2. Educational Background
We may assume someone would be an excellent employee or hard worker because they graduated form an ivy school university.
Graduating from a prestigious university is an impressive accomplishment. It takes a lot of hard work, in combination with advanced academic skills.
When meeting someone with such a high pedigree, most of us will interpret their subsequent behavior in favorable terms. Odd tendencies will be seen as the eccentric characteristics of those who are super intelligent. Nearly everything they do will be filtered through the knowledge of where they graduated.
At work their performance may be seen as better than it actually is. Supervisors may give them higher evaluation marks than they actually deserve. Although it is unfair to other employees, the halo effect is very robust and may be difficult to counteract.
3. Recommendation from a Trusted Source
If a friend or trusted colleague recommends someone to you, then you’re more inclined to overall feel positively about the recommended person.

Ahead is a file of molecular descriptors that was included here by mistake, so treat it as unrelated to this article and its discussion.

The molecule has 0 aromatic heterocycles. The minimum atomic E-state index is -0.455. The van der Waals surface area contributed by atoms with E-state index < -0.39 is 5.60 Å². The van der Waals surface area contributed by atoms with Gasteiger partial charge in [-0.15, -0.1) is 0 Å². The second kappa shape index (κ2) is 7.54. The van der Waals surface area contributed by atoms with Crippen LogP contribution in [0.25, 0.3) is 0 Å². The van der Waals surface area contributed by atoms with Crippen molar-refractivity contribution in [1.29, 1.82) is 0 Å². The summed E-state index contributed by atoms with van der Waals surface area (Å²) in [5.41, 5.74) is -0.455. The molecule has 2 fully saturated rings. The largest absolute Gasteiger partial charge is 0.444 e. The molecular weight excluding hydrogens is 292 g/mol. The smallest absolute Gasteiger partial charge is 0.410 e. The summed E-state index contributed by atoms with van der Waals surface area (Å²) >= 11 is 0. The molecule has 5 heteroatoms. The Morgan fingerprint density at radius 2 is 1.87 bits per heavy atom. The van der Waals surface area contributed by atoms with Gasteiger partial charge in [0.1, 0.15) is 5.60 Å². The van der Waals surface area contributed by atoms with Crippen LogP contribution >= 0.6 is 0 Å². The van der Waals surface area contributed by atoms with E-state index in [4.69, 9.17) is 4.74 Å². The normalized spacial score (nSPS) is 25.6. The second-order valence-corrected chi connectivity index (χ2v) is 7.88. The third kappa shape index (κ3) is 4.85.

Hiring a new employee is always a gamble. A lot of resumes look good and everyone is on their best behavior during an interview. After a while, all letters of recommendation begin to sound the same.
That is why receiving a recommendation from a trusted source, such as from a colleague or person you have known for a long time, can be very persuasive. An applicant with that advantage is much more likely to get the job.
So, when they are hired, they have another big advantage: it’s the halo effect. As soon as they walk in the door on the very first day of work they start out on the right foot. Everything they do will be filtered through a favorable lens. Even though their mistakes will be clearly seen by others, it may take a while for the person that hired them to be objective.
4. The Teacher’s Pet
The teacher’s pet is a student that is well-liked by the teacher. Because they’re friendly with the teacher, the teacher may have an overall positive impression of the student that may be reflected in their report card across all subjects of the curriculum.